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artisanal film reviews | by maryann johanson

the show goes on without Tennant

As reader BillM (and others) noted in comments, David Tennant has had to drop out of West End performances of Hamlet through at least Christmas. At first it was just a nonspecified “back injury” that forced him to miss one performance, then a second, then it was “out for weeks to recover from surgery for a slipped disc.”

The fanblog Totally Tennant reported yesterday — sans source — that “David’s surgery is done and the word is that all went well.”

In shocking breaking news, the Telegraph reports that fans are disappointed not to see Doctor Who to-being-or-not-to-being. Tennant’s understudy, Edward Bennett, who usually plays Laertes, stepped into the role, to mixed reviews — certainly none as good as Tennant’s worst reviews.

Now, I made a special trip to Stratford-on-Avon in September to see Tennant in Hamlet (and in Love’s Labour’s Lost), which I wouldn’t have done if Tennant hadn’t been appearing in the plays. On the other hand, I am an idiot, and hadn’t even realized that I’d been neglecting my loves of theater and of travel — which are, of course, easy to neglect when money is tight, as it has been for quite a while for me. That trip reminded me that I used to consider travel and theater essentials to my mental health, and forced me to figure out how to make sure I can get my recommended annual allowance of both. And so I’ve already got another trip to England planned — to London in February, with theater tickets to shows with no stars already purchased (though I’m not ruling out purchasing last-minute tickets to shows with stars once I’m on the ground in the West End). That trip means I have to sacrifice my attendence at the Boston science fiction conventions Arisia and Boskone this winter, which I’d been making a point of getting to for years, but that’s fine. I wish I could do it all, but I can’t. And that trip to Stratford and to the theater in the fall was so rejuvenating — not to mention enormously helpful as I try to expand my pop culture coverage to what’s happening in the U.K. — that the decision was easy.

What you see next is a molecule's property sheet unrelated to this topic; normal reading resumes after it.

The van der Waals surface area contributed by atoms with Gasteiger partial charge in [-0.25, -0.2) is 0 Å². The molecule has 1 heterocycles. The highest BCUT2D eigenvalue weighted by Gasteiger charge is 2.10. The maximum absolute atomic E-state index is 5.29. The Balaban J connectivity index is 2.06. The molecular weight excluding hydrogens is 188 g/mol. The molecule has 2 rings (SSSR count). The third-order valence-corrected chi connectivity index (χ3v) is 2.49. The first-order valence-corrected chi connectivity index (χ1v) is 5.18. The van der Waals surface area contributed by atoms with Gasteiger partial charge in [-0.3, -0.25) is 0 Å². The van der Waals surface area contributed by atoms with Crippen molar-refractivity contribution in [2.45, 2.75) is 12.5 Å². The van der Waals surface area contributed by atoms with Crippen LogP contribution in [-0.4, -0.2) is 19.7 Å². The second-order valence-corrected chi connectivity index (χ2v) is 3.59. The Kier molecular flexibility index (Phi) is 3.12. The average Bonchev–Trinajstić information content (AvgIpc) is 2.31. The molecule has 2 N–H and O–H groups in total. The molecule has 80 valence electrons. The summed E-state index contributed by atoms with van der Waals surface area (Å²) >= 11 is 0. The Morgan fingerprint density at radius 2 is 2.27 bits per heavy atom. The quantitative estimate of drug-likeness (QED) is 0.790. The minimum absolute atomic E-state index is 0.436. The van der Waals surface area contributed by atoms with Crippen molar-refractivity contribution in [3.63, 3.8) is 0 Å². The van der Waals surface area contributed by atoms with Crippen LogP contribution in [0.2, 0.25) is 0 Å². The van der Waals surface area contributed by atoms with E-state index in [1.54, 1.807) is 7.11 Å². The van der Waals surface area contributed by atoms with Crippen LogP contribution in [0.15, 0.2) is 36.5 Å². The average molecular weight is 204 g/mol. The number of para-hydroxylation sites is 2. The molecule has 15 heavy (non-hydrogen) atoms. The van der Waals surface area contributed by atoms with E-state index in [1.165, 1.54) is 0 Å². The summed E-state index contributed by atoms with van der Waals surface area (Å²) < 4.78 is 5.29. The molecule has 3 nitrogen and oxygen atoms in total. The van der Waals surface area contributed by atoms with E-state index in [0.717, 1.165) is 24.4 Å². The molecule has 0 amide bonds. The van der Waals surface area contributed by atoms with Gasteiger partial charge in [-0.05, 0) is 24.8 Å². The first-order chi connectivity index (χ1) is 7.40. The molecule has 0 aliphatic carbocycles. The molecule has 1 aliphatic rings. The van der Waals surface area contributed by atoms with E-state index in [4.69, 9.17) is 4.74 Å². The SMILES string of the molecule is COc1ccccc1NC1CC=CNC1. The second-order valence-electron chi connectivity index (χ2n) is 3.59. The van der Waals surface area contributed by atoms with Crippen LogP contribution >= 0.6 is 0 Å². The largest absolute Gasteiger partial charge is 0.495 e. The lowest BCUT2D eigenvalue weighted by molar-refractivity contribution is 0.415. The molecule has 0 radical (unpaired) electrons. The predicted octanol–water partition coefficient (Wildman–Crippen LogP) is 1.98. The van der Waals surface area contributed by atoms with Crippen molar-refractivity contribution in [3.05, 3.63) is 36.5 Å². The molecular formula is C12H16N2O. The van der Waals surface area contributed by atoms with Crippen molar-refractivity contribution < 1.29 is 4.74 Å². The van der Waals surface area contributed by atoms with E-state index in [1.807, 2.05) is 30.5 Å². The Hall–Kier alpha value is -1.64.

It also means that I’ve already got tickets to several productions of the Royal Shakespeare Company’s Fall 2009 slate in Stratford: I know what the plays are, but they haven’t even been cast yet. I don’t care: my Shakespeare gland has been reactivated, and must be accommodated. And I know that the RSC is worth seeing even without superstar actors… and when there are superstar actors featured in a production, they’re actors first and stars last.

Of course, if we’re all standing in bread lines come summer, the 2009 trip to Stratford will be off. But if not, I’ll figure out something else I can economize on to pay for that trip.

And then, I’d like to spend a stretch of a few months in England in 2010, by which time my Irish dual citizenship and accompanying European Union passport will have come through. But that’s a dream for another day.

Anyway, Tim Walker in the Telegraph is wondering whether it’s a good thing for the RSC to indulge in stunt casting, even if the actor stunt-cast is a damn fine actor as well as a big name. Walker attended a performance of Hamlet with Bennett in the lead role, and this is what he saw:

As the performance got under way, I heard a great many sighs and yawns from Tennant’s fans. That [director Greg] Doran seemed to expect these people, not one of them a natural theatregoer so far as I could see, to sit through almost four hours of Shakespeare without so much as a glimpse of their hero clearly seemed to them to be adding insult to injury.

Say what you like about how boring and contrived a play Equus might be, but at least the Harry Potter fans got to have a glimpse of Daniel Radcliffe’s little wand when that star vehicle opened in the West End. The Doctor Who fans who fought for their first-night tickets had got absolutely nothing for their money, and I doubt they will ever be able to forgive the RSC. There were a great many empty seats around me when the second act began – and no wonder. This was never really about theatre – only star-gazing – and theatre managements shouldn’t ever pretend otherwise.

Let those fans refuse to forgive the RSC, if they must — if they were really there only for Tennant, they were never going to come back anyway.